Lost Gem
The General Society of Mechanics & Tradesmen of the City of New York 1 Schools Libraries Non Profit Organizations Historic Site undefined

The General Society of Mechanics & Tradesmen of the City of New York

The General Society of Mechanics & Tradesmen predates even the U. S. Constitution, as it was founded two years before the document was signed. For well over two centuries, the organization has been a hub of skilled activity, and its Mechanics Institute offers tuition-free courses to help people learn an A to Z of trades within the construction and building fields. The building, with its elegant marble staircase, mosaic tiled floors and stained glass window, is yet another 44th Street New York City landmark listed in the National Registry of Historic Places, and serves as a museum to the long and storied past of the organization, where many of the traditions continue. Known to be the second oldest in the city, The General Society Library opened its doors in 1820. With a sky-lit high ceiling to let in natural light, I found it to be a beautiful room to browse through both the technical books and others selected for recreational reading. A lesser-known fact, however, is that the building houses the John M. Mossman Lock Museum, which boasts one of the world’s most complete collections of bank and vault locks. Visitors can meander through the assortment of over 370 rare locks and keys — some of which can be traced back to 4000 B. C. — and wonder at the treasures they have safeguarded. “The collection has grown in popularity as people have come to appreciate the exquisite craftsmanship of the lock mechanisms and the beauty of the keys, ” said Executive Director Victoria A. Dengel.

More places on 42nd Street

Lost Gem
Chez Josephine 1 Brunch French undefined

Chez Josephine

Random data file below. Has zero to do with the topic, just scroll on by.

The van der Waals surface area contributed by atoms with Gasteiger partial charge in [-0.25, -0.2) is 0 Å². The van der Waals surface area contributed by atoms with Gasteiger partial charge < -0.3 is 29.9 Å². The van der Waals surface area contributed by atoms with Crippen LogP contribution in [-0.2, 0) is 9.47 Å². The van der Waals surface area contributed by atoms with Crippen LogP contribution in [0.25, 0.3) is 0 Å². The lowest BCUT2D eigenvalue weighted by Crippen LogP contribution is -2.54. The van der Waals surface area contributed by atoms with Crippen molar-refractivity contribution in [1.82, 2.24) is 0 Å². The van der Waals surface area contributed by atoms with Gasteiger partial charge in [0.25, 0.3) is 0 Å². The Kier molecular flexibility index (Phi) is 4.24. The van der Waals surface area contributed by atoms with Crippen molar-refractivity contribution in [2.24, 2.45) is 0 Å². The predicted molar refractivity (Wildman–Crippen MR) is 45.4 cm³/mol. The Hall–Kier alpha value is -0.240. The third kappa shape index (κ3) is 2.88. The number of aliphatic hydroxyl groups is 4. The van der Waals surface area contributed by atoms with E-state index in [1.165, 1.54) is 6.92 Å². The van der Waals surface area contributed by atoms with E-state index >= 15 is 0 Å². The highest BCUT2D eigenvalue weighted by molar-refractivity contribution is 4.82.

Manuel Uzhca's story reads like a fairytale. He came to New York from Ecuador when he was seventeen with absolutely nothing to his name and spent time as a dishwasher in a number of restaurants. He met Jean-Claude Baker when both were working at Pronto, an Italian restaurant on the Upper East Side. In 2011, Jean-Claude offered Manuel the position of manager at Chez Josephine — little did Manuel know that only four years later, the restaurant would belong to him. Manuel still recalls the day that Jean-Claude asked him to bring in his passport. Confused by his request, Manuel chose not to comply. Jean-Claude teased Manuel by saying, “If you don't bring your passport, that means you don't want my restaurant. ” The next day, still perplexed, Manuel presented his passport. Jean-Claude marched the two of them to the bank and added Manuel's name to his account, giving him permission to sign checks for the restaurant. Shortly after, Jean-Claude announced that he was retiring, but Manuel did not take him seriously. Jean-Claude then told him that he was leaving and insisted, “I won't be back. ” Jean-Claude proceeded to his attorney's office, changed his will, and went off to the Hamptons. He called Manuel to make sure that everything was in order at the restaurant, and then, very sadly, Jean-Claude took his own life. “I did not believe I owned the place, not even when they showed me the will, ” Manuel declared. Jean-Claude was the last of the children adopted into singer-dancer Josephine Baker’s “Rainbow Tribe, ” created with a mission of racial harmony. He lived and performed with her for a time before making his way to New York and eventually opening this restaurant. It quickly became a haven for Broadway clientele, known for its charming and colorful ambiance as much as its haute cuisine. Since taking over in 2015, Manuel has continued running this famed French restaurant exactly how Jean-Claude left it — paying homage to Josephine Baker, who captured the Parisian imagination in the 1920s and did not let go for decades.